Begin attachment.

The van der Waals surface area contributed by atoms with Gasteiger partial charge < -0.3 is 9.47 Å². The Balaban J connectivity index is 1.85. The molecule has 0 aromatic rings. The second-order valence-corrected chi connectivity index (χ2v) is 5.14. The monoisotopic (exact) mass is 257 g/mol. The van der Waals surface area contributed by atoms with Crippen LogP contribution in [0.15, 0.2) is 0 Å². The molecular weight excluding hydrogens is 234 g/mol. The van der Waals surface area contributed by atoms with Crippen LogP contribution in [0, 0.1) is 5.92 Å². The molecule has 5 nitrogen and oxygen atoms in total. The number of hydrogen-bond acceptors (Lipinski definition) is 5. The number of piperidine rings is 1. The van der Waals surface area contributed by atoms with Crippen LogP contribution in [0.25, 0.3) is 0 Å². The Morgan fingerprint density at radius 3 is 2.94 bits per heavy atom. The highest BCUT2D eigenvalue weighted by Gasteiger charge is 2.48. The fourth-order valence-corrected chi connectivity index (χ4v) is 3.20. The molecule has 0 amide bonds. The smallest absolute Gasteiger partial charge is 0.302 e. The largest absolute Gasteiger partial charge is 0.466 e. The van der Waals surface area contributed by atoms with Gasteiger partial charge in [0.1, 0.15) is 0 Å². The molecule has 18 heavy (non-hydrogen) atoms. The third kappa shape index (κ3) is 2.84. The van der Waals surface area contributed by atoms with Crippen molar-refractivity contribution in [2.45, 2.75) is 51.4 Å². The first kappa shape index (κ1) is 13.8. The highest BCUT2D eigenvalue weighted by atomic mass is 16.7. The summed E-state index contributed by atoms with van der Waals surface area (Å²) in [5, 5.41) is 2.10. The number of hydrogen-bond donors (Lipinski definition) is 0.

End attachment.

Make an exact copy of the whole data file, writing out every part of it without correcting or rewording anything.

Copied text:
The van der Waals surface area contributed by atoms with Gasteiger partial charge < -0.3 is 9.47 Å². The Balaban J connectivity index is 1.85. The molecule has 0 aromatic rings. The second-order valence-corrected chi connectivity index (χ2v) is 5.14. The monoisotopic (exact) mass is 257 g/mol. The van der Waals surface area contributed by atoms with Crippen LogP contribution in [0.15, 0.2) is 0 Å². The molecular weight excluding hydrogens is 234 g/mol. The van der Waals surface area contributed by atoms with Crippen LogP contribution in [0, 0.1) is 5.92 Å². The molecule has 5 nitrogen and oxygen atoms in total. The number of hydrogen-bond acceptors (Lipinski definition) is 5. The number of piperidine rings is 1. The van der Waals surface area contributed by atoms with Crippen LogP contribution in [0.25, 0.3) is 0 Å². The Morgan fingerprint density at radius 3 is 2.94 bits per heavy atom. The highest BCUT2D eigenvalue weighted by Gasteiger charge is 2.48. The fourth-order valence-corrected chi connectivity index (χ4v) is 3.20. The molecule has 0 amide bonds. The smallest absolute Gasteiger partial charge is 0.302 e. The largest absolute Gasteiger partial charge is 0.466 e. The van der Waals surface area contributed by atoms with Gasteiger partial charge in [0.1, 0.15) is 0 Å². The molecule has 18 heavy (non-hydrogen) atoms. The third kappa shape index (κ3) is 2.84. The van der Waals surface area contributed by atoms with Crippen molar-refractivity contribution in [2.45, 2.75) is 51.4 Å². The first kappa shape index (κ1) is 13.8. The highest BCUT2D eigenvalue weighted by atomic mass is 16.7. The summed E-state index contributed by atoms with van der Waals surface area (Å²) in [5, 5.41) is 2.10. The number of hydrogen-bond donors (Lipinski definition) is 0.